Relationships between audit committees and chief audit executives (CAEs) have become increasingly more complex as the risks facing organizations have become more diverse and dynamic. Indeed, audit committee members often comment that they are turning to internal audit more often for an expanding scope of assurance and advisory services.
But the relationship between the audit committee and the CAE is often complicated by personal dynamics and the awkwardness that comes with “constructive feedback.” As a result, I have often found that audit committees are uncomfortable pointing out to the CAE what internal audit could do better. Instead, they leave it to management to deliver the news, and the translation isn’t always pure. I first shared my view that some audit committee members keep their true views of internal audit bottled up back in 2014. The blog gained a lot of attention, and I was even invited by the National Association of Corporate Directors to discuss the list at an Audit Committee Forum.
Although a bit blunt, I have updated my list over the years based on things I see and hear – particularly when speaking off the record with audit committee members. With the passage of time, there is even more evidence to indicate that some feedback goes unspoken. So, I believe it is time to update the list of things that audit committees are often reluctant to tell the CAE.
TRIGGER WARNING: This list is uncomfortable!
In the past, I have described how audit committee charters often spend much more time articulating the audit committee’s responsibility over external auditors. This is driven largely by compliance and regulatory considerations related to the accuracy of financial reporting and the external auditor’s associated assurance role. It also is influenced by the makeup of audit committees, which often include retired partners of public accounting firms.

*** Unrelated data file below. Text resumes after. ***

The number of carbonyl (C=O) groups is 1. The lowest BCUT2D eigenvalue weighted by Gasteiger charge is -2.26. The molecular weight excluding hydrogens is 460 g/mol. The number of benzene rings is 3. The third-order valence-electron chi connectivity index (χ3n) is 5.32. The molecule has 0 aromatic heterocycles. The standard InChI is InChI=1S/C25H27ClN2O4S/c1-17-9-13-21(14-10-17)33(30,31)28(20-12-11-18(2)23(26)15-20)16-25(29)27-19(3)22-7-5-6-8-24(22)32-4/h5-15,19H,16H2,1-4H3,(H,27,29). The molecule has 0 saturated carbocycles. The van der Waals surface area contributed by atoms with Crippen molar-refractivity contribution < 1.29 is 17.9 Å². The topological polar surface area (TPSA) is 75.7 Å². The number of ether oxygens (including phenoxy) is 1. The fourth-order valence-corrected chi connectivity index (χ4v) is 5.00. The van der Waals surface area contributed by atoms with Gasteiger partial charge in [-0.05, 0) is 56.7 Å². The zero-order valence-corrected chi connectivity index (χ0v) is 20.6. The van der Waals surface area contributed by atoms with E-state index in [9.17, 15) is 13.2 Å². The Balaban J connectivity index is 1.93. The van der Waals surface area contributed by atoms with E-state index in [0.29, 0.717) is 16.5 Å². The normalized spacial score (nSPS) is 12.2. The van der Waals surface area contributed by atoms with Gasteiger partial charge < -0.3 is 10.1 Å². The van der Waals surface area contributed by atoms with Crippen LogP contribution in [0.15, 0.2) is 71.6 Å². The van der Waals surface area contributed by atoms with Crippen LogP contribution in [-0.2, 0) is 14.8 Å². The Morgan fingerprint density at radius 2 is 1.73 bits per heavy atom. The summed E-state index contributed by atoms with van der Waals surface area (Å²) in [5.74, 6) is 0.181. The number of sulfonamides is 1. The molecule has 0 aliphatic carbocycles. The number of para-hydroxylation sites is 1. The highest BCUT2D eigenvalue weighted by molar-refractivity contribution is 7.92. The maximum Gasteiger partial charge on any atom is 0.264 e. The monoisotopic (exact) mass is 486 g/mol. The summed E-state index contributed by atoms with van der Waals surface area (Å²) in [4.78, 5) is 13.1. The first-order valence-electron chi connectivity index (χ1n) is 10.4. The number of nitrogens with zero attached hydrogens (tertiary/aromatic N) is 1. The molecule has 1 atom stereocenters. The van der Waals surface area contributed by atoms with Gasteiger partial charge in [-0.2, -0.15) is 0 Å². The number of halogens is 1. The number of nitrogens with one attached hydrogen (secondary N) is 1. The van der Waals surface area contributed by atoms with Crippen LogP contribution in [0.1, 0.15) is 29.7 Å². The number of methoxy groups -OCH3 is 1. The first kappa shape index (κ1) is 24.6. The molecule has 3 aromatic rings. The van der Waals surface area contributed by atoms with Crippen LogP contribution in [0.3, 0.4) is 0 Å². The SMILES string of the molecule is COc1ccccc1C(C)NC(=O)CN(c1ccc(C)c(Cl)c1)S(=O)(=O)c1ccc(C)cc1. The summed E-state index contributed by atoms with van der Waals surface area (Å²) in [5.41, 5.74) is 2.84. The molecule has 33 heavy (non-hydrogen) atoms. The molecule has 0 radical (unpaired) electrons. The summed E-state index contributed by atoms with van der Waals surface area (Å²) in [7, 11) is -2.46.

The key to changing this is for internal audit to better demonstrate and articulate its value to the organization. The growing array of nonfinancial risks threatening organizations is helping to heighten awareness of what internal audit has to offer. However, the challenge is for the profession to step up and meet those new demands. This will require mastering a wider portfolio of competencies, updating our processes, and becoming agile while maintaining our independence.
Audit committees are feeling overwhelmed today more than ever. The growing demands placed on them by regulators, shareholders, and the breakneck speed at which risks can develop and mature can quickly overwhelm even experienced audit committee members. Consider then the dangers of further overwhelming audit committee members with dozens of lengthy written audit reports each year. This is a recipe for having crucial information overlooked or, worse yet, ignored.
The IIA’s recent Common Body of Knowledge (CBOK) stakeholder study provides clear direction from audit committees that communication must be more than written reports. We must consider the quality, frequency, and method of communications. According to CBOK respondents, internal audit is best served by building relationships and communicating in person. The clear message — sit down and talk to us to explain what you are seeing.
This is closely related to the previous point, and it is one whose importance I can’t stress enough. Internal auditors take pride in bringing an enterprise wide perspective to their work. Over time, our work should provide our stakeholders a complete picture of the organization’s risk and controls. But busy audit committee members tell a different story. Their message: “We don’t have time to make sense of seemingly random detail. Give us a simple, clear, big picture.”